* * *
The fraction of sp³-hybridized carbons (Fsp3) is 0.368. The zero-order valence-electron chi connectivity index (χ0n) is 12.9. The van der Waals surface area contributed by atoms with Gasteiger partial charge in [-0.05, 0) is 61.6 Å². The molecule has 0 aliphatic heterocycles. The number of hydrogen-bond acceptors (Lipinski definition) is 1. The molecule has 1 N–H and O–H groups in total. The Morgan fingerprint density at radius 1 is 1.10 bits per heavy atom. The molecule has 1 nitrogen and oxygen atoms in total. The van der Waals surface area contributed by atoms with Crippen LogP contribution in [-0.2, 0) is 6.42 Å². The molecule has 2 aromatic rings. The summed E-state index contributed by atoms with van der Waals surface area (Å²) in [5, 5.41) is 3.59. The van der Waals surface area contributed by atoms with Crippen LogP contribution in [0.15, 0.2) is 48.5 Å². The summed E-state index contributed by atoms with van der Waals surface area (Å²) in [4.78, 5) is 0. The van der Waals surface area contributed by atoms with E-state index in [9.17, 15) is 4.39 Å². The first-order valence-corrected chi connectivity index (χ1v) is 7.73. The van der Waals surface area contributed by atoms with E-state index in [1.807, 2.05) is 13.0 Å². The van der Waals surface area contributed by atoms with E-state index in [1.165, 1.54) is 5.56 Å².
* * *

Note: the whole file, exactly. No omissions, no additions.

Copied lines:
The fraction of sp³-hybridized carbons (Fsp3) is 0.368. The zero-order valence-electron chi connectivity index (χ0n) is 12.9. The van der Waals surface area contributed by atoms with Gasteiger partial charge in [-0.05, 0) is 61.6 Å². The molecule has 0 aliphatic heterocycles. The number of hydrogen-bond acceptors (Lipinski definition) is 1. The molecule has 1 N–H and O–H groups in total. The Morgan fingerprint density at radius 1 is 1.10 bits per heavy atom. The molecule has 1 nitrogen and oxygen atoms in total. The van der Waals surface area contributed by atoms with Crippen LogP contribution in [-0.2, 0) is 6.42 Å². The molecule has 2 aromatic rings. The summed E-state index contributed by atoms with van der Waals surface area (Å²) in [5, 5.41) is 3.59. The van der Waals surface area contributed by atoms with Crippen LogP contribution in [0.15, 0.2) is 48.5 Å². The summed E-state index contributed by atoms with van der Waals surface area (Å²) in [4.78, 5) is 0. The van der Waals surface area contributed by atoms with E-state index in [9.17, 15) is 4.39 Å². The first-order valence-corrected chi connectivity index (χ1v) is 7.73. The van der Waals surface area contributed by atoms with E-state index in [1.807, 2.05) is 13.0 Å². The van der Waals surface area contributed by atoms with E-state index in [1.165, 1.54) is 5.56 Å².